The cemetery was quiet, nearly empty. Most people who weren’t working or sleeping were staying indoors, anticipating more rain. There was only Syr, a lone arbok slithering up the path between the gates.
The placard marking his destination glinted a faint bronze in the scant sunlight. Syr came to a stop, his eyes roaming over three names embossed in unown-script: ESSAX EVERGRAY. FARRUR URSH NONKU. DROSSIGON URSH NONKU-EVERGRAY. Syr could only hope he’d guessed how to spell them correctly. He’d never actually seen any of the names in writing before.
He inhaled, steeling himself. “Hi, Esaax,” he said quietly. “Hi, Faurur… hi, Drasigon.” Syr had never actually met the young koffing; even now, it felt a bit awkward addressing her. But leaving her out felt worse somehow. “I hope you’re well. Hope you’re at peace.
“Anyway, uh… well. I have news for you.” Mostly for Faurur, truth be told. But he figured anything that had mattered to her would matter to the others. “I’ve made some new friends. Friends who might be able to help me look into the deranics for you.” Syr gave a faint, sad smile, closing his eyes. “A promise is a promise, right?”
His next breath came in as a loud sniffle, surprising him. When he’d begun crying, he couldn’t say. Sighing, Syr brought the end of his tail around to wipe at the lingering tears.
“…I guess I’d better get going, then,” he then said. “We’ll figure this out. We’ll save your people. And… and I’ll be careful. I promise.”
The arbok took a deep breath and let it out slowly, flexing his cobra hood as he exhaled. “Goodbye, for now,” he said on the next, then turned back toward the cemetery gates.
From there, home was about half an hour eastward. Insofar as he could call it home, anyway. His own house had been reduced to a blackened husk so recently that he could still smell the smoke whenever he thought about it. In the wake of its loss, his friend Karo had offered up his home, and Syr and his adopted son Jen had accepted.
But Karo wasn’t their only roommate.
Soon enough, the three-story brick house on Bayberry Street came into view. Syr went up the walkway and rapped on the front doors with his tail, to no response. He knocked again. “Coming, coming…” came a rasping voice from inside, accompanied by the sound of something heavy whispering over carpet.
One door opened, and there, holding the first third or so of himself upright in a very arboklike fashion, was Jen. Jen was a cryonide: black and bladed, humanoid above the waist, serpentlike below. Even now, Syr caught himself gawking at him, all but forgetting who he was. It was just that hard to believe this creature was his son—especially given how opposed the boy had been to evolving.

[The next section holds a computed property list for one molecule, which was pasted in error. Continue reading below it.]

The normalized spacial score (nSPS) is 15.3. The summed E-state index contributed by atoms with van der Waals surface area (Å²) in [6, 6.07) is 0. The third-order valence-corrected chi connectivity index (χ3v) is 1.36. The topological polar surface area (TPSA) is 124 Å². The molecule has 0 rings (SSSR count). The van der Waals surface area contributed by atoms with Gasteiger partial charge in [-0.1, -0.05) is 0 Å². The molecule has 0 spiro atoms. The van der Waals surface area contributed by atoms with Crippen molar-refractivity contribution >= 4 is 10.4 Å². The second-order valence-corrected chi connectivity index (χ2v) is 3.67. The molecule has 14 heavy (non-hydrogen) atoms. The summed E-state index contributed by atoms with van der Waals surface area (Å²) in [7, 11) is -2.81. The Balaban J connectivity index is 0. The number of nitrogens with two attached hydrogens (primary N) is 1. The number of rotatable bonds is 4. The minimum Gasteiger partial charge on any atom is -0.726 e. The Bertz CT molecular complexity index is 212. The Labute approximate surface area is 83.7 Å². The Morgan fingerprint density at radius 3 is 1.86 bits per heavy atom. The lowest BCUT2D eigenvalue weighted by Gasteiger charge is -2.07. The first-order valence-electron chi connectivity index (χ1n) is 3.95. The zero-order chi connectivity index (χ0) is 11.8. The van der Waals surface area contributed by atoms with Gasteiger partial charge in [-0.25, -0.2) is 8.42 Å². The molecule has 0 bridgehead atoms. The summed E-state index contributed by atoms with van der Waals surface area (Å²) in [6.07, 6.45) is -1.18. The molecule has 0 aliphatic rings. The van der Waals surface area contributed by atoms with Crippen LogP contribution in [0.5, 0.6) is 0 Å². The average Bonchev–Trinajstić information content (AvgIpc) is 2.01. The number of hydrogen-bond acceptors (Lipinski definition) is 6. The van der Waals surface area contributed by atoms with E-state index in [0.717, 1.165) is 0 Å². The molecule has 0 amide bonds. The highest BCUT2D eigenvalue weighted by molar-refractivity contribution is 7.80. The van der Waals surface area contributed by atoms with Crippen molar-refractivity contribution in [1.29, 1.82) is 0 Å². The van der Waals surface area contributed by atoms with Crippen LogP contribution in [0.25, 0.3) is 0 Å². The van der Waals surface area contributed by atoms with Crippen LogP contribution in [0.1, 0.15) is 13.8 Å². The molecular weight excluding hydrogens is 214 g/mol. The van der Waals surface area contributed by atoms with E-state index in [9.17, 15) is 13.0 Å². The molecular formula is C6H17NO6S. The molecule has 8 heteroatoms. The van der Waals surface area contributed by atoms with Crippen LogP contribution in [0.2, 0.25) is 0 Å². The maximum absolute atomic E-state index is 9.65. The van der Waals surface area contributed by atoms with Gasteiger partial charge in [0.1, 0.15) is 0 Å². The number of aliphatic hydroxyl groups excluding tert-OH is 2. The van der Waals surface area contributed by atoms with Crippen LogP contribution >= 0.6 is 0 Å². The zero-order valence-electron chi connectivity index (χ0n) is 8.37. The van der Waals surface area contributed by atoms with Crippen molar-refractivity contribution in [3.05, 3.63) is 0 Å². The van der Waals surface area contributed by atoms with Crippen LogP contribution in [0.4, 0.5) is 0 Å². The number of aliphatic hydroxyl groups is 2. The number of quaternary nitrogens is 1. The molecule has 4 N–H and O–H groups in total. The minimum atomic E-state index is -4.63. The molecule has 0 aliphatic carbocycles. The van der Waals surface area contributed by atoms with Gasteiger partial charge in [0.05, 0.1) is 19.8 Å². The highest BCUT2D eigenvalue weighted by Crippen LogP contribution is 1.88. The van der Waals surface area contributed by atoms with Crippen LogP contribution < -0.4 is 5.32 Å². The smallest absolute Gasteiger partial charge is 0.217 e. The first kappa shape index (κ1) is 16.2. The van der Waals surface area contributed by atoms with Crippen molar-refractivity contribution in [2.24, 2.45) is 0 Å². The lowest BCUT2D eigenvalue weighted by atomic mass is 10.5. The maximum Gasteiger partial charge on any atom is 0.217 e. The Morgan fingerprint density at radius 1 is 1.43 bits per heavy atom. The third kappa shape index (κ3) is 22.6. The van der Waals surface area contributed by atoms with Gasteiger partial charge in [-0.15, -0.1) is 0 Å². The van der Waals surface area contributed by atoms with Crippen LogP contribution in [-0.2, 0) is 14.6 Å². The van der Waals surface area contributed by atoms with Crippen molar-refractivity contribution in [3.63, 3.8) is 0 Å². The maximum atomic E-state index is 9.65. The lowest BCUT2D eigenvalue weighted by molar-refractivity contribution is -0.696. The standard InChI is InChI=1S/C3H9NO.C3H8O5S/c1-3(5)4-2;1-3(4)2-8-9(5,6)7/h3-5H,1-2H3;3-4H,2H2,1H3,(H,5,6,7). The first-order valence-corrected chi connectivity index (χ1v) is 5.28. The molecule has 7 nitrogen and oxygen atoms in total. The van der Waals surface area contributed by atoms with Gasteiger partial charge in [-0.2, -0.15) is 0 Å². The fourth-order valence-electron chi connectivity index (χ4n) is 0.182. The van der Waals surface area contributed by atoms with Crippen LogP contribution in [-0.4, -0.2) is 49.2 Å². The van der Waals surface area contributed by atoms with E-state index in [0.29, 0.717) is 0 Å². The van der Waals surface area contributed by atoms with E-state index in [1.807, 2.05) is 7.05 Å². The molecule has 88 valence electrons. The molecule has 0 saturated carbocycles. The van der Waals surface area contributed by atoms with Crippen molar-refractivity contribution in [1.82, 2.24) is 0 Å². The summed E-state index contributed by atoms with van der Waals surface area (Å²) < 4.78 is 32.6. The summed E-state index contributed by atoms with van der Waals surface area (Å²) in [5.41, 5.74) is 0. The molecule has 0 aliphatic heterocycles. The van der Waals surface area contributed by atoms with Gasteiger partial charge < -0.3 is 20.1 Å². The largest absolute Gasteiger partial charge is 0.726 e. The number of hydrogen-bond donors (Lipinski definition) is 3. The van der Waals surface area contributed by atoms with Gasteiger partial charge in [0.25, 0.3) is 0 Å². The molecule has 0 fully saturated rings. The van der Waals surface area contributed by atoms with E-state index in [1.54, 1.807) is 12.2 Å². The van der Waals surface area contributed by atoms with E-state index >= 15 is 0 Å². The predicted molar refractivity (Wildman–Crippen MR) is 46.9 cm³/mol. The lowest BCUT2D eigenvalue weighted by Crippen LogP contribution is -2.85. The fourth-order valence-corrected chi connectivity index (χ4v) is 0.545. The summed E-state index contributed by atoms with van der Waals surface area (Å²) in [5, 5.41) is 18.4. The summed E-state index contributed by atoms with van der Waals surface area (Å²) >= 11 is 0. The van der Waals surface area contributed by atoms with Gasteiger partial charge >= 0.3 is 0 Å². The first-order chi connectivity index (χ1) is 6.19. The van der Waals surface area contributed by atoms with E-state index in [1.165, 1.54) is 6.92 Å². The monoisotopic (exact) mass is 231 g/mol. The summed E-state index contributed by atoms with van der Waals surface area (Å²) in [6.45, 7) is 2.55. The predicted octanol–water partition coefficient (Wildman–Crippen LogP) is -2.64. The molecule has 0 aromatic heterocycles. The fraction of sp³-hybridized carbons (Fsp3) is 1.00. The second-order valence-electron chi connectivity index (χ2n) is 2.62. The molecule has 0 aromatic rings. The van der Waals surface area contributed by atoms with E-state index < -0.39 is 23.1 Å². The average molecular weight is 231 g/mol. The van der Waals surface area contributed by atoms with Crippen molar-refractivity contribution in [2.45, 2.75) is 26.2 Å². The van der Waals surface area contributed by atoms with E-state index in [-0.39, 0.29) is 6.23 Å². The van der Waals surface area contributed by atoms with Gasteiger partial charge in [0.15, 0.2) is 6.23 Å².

“I just didn’t want to become a glalie,” he’d clarified after Syr had seen his new form for the first time. “We found a way around that.”
“…Sorry,” Syr said, acknowledging his own stare. “Is everyone else downstairs?” he asked, craning his neck to look past Jen’s long shoulder spines.
“Ren is. He’s all the way downstairs. Karo might be with him.” Jen moved out of Syr’s way as he spoke; once the arbok was well and truly in the living room, Jen curled the end of his tail around the doorknob and pulled it shut. “Everyone else is out.”
All the way downstairs. That meant Ren was probably busy plugging away at a mystery of his own. For a moment, Syr wondered if maybe now wasn’t the time to have this discussion with him. No, he finally decided, unable to help himself. It’s been long enough.
He went to a nearby closet, opening the door with his tail, then drew an invisible pattern on its back wall with his snout. There was a click, and then a well-concealed door slid out of the way to reveal a roomy elevator. Syr wound his way in, then drew himself up into a tight coil.
“I need you to come down here with me,” he called out to Jen. The cryonide knew the winding halls beneath Ren’s house somewhat better than Syr did. Jen complied readily, maneuvering into the lift; both pokémon did their best to scrunch themselves out of each other’s way, mindful of Jen’s many barbs and blades.
Syr nudged a couple of buttons with his snout, and the elevator began its descent. He was concerned, however fleetingly, when it didn’t stop as soon as he’d expected; he was used to exiting at the Vault, home of Ren’s personal library as well as his valuables. Not this time, he reminded himself.
Eventually, the elevator’s rear door opened to off-white walls and clear, bright lighting, a far cry from the slightly old-fashioned décor above. Syr let Jen take the lead, following him through the halls, weaving around deep gouges in the floor, until finally they reached an open door.
In the room beyond, a smallish figure sat at the foot of a tall, presently-open tube of some sort. It resembled nothing more than an oversized aluminum can, but apparently it was some sort of stasis device. That was Ren’s theory, anyhow. He’d awoke within it earlier that week with no memory of the past fourteen years or so, including why he’d gone in there in the first place. Ever since, he’d made trips downstairs to try and make as much sense as he could of the thing, partly to see if he could get it working again, partly to try and jog his own memories about it.
Jen let himself into the room, at which Ren finally pried his eyes and thoughts from the tube. He turned to face the two new arrivals, regarding them through deep brown eyes, and for the second time that day, Syr caught himself staring.
It would be a long time, he imagined, before he’d get completely used to seeing a real, live human being in the flesh again.